The Temporal Void

by

This is the second in the Void trilogy by Hamilton, I’ve previously reviewed the first book, The Dreaming Void. Again this book is split between the story outside the void, where factions of human civilization fight to stop or allow the voyage into the void, something only humans can enter. Alongside are several alien races, all bent on stopping the voyage, as it will mean the void will grow and consume the known universe. These aliens include a part of the Prime alien that nearly destroyed humanity in his previous Commonwealth saga. In the middle is the race for the Second Dreamer, who lives outside the void but can communicate with the Skylords inside it via dreams. Whoever controls the Second Dreamer could control the outcome of humanity.

Again I was more drawn to the tales of Edeard set inside the void as he dealt with corruption and abuse in the city of Makkathran, where his unusually strong mental powers and skills enable him to deal with the ruthless ruling families desperate to hang on to power. Possibly this is because he manages many victories over well-drawn adversaries, whereas outside the void it is mainly the ongoing run of political manoeuvring with little point scoring.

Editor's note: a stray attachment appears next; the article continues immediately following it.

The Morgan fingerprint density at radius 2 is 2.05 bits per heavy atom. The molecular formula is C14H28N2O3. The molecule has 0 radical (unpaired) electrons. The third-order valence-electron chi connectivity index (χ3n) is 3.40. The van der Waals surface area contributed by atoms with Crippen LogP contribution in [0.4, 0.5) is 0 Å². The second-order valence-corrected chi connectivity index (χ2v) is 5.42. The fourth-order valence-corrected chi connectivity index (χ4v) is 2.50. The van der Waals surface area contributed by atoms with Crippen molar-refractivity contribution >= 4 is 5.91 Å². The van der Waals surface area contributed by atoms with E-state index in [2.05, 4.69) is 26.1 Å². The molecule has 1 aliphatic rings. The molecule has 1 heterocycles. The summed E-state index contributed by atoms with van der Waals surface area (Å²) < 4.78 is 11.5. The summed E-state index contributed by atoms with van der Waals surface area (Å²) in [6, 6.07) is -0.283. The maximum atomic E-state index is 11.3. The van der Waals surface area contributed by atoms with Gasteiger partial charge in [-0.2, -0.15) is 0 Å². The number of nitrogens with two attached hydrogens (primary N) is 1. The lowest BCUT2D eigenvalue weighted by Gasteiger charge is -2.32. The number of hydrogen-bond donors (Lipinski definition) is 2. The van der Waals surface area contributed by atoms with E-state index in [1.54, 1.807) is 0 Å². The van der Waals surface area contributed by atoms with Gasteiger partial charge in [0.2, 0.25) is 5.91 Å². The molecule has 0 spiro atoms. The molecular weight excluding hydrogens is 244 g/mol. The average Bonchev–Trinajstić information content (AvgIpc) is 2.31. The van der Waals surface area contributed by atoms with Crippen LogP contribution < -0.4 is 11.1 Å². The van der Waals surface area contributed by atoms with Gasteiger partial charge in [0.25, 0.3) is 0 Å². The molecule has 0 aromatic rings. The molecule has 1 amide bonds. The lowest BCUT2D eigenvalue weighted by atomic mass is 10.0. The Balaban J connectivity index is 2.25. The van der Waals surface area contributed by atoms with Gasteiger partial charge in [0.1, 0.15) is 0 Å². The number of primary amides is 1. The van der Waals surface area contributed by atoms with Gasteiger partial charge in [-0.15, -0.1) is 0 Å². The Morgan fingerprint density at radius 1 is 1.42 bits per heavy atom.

One of my criticisms of Hamilton’s books, as much as I love them, is his tendency to get caught up in hugely detailed exposition that is typically unnecessary. This isn’t so much of that in this novel and as such it zips along at a much better pace. It’s still a big and complicated book, with a lot of characters, which sometimes gets confusing as I’d forgotten who some of them were, but you pick it up as you go along. I did find myself absorbed and couldn’t put it down at times, so well worth a read, though probably too big to take away on holiday with you.

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Reviewed: 4th July 2009